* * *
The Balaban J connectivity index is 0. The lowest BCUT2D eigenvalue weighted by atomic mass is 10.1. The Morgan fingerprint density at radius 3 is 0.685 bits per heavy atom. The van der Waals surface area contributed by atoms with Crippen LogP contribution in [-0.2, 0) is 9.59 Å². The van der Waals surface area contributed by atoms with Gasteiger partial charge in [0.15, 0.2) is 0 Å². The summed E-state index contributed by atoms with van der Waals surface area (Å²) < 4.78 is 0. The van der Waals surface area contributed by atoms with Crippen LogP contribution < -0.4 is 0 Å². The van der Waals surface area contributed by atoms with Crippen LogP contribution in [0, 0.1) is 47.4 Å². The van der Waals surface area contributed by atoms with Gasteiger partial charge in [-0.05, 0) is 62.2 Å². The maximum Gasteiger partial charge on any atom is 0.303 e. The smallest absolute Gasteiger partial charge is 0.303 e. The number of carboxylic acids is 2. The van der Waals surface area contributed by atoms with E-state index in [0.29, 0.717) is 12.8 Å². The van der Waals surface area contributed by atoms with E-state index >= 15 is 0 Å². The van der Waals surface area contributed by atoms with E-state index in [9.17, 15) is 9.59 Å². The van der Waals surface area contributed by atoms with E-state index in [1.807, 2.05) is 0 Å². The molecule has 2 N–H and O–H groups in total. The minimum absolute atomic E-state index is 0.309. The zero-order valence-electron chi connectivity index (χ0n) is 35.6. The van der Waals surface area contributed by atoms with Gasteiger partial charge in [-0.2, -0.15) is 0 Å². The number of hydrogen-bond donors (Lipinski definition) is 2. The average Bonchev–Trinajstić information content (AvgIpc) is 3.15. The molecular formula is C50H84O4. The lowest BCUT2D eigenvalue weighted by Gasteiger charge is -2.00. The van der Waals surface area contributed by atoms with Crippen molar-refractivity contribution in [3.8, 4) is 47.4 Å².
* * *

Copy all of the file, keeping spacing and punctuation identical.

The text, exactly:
The Balaban J connectivity index is 0. The lowest BCUT2D eigenvalue weighted by atomic mass is 10.1. The Morgan fingerprint density at radius 3 is 0.685 bits per heavy atom. The van der Waals surface area contributed by atoms with Crippen LogP contribution in [-0.2, 0) is 9.59 Å². The van der Waals surface area contributed by atoms with Gasteiger partial charge in [0.15, 0.2) is 0 Å². The summed E-state index contributed by atoms with van der Waals surface area (Å²) < 4.78 is 0. The van der Waals surface area contributed by atoms with Crippen LogP contribution < -0.4 is 0 Å². The van der Waals surface area contributed by atoms with Crippen LogP contribution in [0, 0.1) is 47.4 Å². The van der Waals surface area contributed by atoms with Gasteiger partial charge in [-0.05, 0) is 62.2 Å². The maximum Gasteiger partial charge on any atom is 0.303 e. The smallest absolute Gasteiger partial charge is 0.303 e. The number of carboxylic acids is 2. The van der Waals surface area contributed by atoms with E-state index in [0.29, 0.717) is 12.8 Å². The van der Waals surface area contributed by atoms with E-state index >= 15 is 0 Å². The van der Waals surface area contributed by atoms with E-state index in [9.17, 15) is 9.59 Å². The van der Waals surface area contributed by atoms with E-state index in [1.807, 2.05) is 0 Å². The molecule has 2 N–H and O–H groups in total. The minimum absolute atomic E-state index is 0.309. The zero-order valence-electron chi connectivity index (χ0n) is 35.6. The van der Waals surface area contributed by atoms with Gasteiger partial charge in [-0.2, -0.15) is 0 Å². The number of hydrogen-bond donors (Lipinski definition) is 2. The average Bonchev–Trinajstić information content (AvgIpc) is 3.15. The molecular formula is C50H84O4. The lowest BCUT2D eigenvalue weighted by Gasteiger charge is -2.00. The van der Waals surface area contributed by atoms with Crippen molar-refractivity contribution in [3.8, 4) is 47.4 Å².